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The software churned for a moment and displayed the finished histogram:

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Greg squinted at the chart for a moment. “So what am I lookin’ at here?”

I leaned back in the chair. “This? These are just like your stacks of tires out front.”

Greg looked up from the screen. “Huh?!?!”

“Take a look at the screen. This is called a histogram, but the name isn’t important. Think of it like you’re looking at a wall with stacks of tires in front of it. The software took all your numbers and put them into categories, and then stacked them up. That little short stack on the left is the 3 oil changes your workers did that took less than 11.4 minutes to finish. The next stack is the 22 oil changes that took between 11.4 minutes and 22.8 minutes, and so on. It separated all your oil changes out by time, just like Jimmy is separating the tires by size out front; then it stacked them all up so they’d be easier to count, just like he’s doing.”

Greg looked at the histogram for a long while. When he finally looked up, he slowly shook his head.

“Fer cryin’ out loud, I been pullin’ my hair out tryin’ to figure out what to do with this, and you just come in here and explain this in less than a minute. That’s amazing,” he exclaimed.

I smiled and directed his attention back to the chart. “Now, it looks like a good portion of your oil changes are already happening in 34 minutes or less. That’s great,” I explained. “One way you could start improving is by taking a look at the four that were way off to the right and seeing why it took so long for those. Is there anything we can learn from those? Were they a particular car that’s more cranky? Did something go wrong during those oil changes, and how could we address the situation differently if it happens in the future?”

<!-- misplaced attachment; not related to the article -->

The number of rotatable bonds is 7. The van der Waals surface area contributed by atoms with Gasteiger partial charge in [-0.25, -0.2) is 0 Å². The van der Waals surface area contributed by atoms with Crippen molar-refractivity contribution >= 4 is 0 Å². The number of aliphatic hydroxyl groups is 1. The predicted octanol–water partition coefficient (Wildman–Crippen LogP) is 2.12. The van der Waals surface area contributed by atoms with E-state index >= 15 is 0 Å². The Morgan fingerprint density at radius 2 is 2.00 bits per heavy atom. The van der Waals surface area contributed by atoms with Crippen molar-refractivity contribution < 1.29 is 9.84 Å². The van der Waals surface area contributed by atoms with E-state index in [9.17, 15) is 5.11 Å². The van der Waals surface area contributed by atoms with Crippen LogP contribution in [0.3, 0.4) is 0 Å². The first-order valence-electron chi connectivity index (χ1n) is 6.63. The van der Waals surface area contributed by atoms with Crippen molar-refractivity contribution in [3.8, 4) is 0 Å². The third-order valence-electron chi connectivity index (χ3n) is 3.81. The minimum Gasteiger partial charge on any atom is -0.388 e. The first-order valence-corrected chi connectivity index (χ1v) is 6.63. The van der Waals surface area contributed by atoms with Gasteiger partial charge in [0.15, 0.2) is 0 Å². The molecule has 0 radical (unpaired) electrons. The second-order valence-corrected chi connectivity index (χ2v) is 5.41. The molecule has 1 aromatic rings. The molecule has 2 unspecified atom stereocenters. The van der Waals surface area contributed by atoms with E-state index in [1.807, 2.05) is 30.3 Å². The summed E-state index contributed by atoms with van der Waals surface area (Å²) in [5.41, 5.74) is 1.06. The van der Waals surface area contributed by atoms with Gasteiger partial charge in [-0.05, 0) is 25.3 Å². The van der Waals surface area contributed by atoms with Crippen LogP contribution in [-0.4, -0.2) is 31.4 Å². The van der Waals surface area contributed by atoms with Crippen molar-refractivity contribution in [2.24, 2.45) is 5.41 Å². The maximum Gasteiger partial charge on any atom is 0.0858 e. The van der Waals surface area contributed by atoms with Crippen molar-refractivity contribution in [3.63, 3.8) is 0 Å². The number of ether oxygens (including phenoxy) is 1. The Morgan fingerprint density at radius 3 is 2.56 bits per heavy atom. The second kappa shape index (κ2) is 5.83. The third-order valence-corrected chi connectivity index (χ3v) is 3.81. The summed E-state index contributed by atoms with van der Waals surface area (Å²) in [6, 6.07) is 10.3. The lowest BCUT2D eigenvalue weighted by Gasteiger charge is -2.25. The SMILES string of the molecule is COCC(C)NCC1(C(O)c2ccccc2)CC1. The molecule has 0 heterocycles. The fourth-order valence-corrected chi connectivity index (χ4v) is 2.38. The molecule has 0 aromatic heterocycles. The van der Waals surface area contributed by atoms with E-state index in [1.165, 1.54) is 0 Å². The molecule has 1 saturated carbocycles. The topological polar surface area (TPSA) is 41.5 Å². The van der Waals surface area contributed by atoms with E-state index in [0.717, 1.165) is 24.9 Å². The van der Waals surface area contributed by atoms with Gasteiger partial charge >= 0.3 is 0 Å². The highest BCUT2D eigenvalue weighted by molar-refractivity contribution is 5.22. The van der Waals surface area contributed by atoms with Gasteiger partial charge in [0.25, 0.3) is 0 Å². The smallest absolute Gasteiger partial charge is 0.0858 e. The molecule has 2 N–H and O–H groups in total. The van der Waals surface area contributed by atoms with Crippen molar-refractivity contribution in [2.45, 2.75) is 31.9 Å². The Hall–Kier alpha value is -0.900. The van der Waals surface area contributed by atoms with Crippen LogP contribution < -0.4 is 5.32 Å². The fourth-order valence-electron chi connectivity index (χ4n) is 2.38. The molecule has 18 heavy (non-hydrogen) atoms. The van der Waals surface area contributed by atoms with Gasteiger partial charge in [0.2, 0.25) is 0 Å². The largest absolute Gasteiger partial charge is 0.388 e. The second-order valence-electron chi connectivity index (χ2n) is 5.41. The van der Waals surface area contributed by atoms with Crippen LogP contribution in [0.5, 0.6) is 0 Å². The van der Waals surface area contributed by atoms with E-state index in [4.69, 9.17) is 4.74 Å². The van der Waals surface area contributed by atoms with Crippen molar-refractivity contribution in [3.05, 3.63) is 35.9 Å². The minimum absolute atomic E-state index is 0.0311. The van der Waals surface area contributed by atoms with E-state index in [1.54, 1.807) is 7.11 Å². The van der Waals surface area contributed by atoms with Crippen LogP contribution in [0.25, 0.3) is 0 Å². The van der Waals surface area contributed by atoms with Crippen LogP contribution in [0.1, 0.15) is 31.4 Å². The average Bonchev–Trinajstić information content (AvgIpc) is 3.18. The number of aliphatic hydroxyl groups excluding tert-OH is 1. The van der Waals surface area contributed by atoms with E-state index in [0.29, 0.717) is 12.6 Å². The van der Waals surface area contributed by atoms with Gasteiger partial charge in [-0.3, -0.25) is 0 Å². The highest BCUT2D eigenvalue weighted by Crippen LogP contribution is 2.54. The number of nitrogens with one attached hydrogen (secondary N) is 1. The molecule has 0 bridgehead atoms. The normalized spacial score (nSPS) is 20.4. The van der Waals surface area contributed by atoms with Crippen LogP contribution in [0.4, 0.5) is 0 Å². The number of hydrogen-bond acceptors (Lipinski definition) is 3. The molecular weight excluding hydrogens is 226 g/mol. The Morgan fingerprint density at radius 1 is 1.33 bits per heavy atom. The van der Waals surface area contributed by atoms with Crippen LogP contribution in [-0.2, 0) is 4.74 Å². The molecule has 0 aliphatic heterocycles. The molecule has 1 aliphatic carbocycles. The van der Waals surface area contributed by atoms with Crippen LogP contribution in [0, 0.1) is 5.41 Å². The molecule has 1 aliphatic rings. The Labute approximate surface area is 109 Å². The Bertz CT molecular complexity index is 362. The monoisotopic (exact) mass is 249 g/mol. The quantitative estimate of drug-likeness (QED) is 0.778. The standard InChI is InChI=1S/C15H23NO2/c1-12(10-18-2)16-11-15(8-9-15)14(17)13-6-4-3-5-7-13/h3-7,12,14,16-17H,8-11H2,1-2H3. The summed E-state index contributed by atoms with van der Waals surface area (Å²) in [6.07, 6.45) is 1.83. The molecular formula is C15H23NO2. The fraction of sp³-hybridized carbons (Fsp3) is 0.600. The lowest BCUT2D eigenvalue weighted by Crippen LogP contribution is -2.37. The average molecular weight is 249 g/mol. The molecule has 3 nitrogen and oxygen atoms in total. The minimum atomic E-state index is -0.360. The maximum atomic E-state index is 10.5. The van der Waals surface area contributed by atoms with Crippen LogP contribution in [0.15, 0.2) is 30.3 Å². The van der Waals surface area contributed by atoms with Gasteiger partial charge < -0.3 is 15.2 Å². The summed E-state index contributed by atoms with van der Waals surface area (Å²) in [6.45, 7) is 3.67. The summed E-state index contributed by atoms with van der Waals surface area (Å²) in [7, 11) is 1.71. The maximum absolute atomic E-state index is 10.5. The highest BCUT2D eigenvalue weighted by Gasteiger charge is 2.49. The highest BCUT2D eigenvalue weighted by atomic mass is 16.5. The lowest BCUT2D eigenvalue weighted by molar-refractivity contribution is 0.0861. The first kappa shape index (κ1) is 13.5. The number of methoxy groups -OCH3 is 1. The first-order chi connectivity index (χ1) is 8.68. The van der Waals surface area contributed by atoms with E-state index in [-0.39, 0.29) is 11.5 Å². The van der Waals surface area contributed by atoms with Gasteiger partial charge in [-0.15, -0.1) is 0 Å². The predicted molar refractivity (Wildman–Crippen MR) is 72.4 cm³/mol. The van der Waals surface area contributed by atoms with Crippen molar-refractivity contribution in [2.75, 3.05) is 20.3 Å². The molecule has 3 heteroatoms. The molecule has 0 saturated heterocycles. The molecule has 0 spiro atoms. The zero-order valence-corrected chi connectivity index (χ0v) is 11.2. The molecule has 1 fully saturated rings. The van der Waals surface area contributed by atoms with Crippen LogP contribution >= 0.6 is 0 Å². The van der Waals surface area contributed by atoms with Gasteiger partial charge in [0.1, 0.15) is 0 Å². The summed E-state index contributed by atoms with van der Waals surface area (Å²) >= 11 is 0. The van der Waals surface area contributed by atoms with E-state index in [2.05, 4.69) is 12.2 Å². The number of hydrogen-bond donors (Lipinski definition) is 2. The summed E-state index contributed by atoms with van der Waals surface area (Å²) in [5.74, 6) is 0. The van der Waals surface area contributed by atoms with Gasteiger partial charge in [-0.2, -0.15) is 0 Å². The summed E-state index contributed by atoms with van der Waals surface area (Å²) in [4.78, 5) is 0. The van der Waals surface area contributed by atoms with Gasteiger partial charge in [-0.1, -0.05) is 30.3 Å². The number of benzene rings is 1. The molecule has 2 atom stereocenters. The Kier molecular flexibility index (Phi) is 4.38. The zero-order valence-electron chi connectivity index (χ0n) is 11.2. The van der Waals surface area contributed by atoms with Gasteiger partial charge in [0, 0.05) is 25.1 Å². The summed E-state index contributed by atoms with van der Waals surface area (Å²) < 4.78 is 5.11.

At that moment there was a knock. Greg and I looked up to see a worker at the door. The worker pointed at me, then at the shop floor, then gave the ‘thumbs up’ sign. Greg nodded at the worker, who nodded and walked back to the shop.

Greg extended his hand for a handshake, then pulled it back. “Oop! Sorry ’bout that. Old habits… best to be cautious still, huh? Well, your car’s all done. Jeez Louise, I never expected you to be done with my data anayzin’ as well. Tell ya what, this oil change is on the house. I’ll email you some more data from all my shops and we can talk about your fees for consultin’. How ’bout that?”

I nodded. “Sounds like a plan, Greg. You’ve got a great business, but I’m happy to help make it even better.”

If you’d like to learn more about the QI Macros Weibull Histogram for Non-Normal Data, click THIS LINK to learn more.

If you’ve been reading the article patiently waiting to argue that we need to first normalize the non-normal data before running an analysis, you can click HERE and choose to either yell at the screen or read Jay’s reasoning… or both, really. It’s not a mutually exclusive proposition. We’ll still think you’re awesome even if we disagree.